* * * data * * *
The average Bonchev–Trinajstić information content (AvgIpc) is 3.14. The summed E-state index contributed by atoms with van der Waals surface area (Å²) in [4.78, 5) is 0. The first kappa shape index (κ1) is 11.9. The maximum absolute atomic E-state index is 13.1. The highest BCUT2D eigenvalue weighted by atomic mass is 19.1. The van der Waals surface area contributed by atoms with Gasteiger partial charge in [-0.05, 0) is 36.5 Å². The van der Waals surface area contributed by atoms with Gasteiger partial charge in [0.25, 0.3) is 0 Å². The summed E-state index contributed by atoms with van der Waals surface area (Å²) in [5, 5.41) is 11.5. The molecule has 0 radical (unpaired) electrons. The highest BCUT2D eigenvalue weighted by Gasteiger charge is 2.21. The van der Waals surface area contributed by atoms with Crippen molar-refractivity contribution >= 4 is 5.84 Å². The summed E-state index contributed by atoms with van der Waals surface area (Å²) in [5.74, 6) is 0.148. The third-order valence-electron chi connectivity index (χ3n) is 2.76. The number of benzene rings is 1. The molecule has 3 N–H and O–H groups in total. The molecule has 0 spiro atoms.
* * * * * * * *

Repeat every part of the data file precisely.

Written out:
The average Bonchev–Trinajstić information content (AvgIpc) is 3.14. The summed E-state index contributed by atoms with van der Waals surface area (Å²) in [4.78, 5) is 0. The first kappa shape index (κ1) is 11.9. The maximum absolute atomic E-state index is 13.1. The highest BCUT2D eigenvalue weighted by atomic mass is 19.1. The van der Waals surface area contributed by atoms with Gasteiger partial charge in [-0.05, 0) is 36.5 Å². The van der Waals surface area contributed by atoms with Gasteiger partial charge in [0.25, 0.3) is 0 Å². The summed E-state index contributed by atoms with van der Waals surface area (Å²) in [5, 5.41) is 11.5. The molecule has 0 radical (unpaired) electrons. The highest BCUT2D eigenvalue weighted by Gasteiger charge is 2.21. The van der Waals surface area contributed by atoms with Crippen molar-refractivity contribution >= 4 is 5.84 Å². The summed E-state index contributed by atoms with van der Waals surface area (Å²) in [5.74, 6) is 0.148. The third-order valence-electron chi connectivity index (χ3n) is 2.76. The number of benzene rings is 1. The molecule has 3 N–H and O–H groups in total. The molecule has 0 spiro atoms.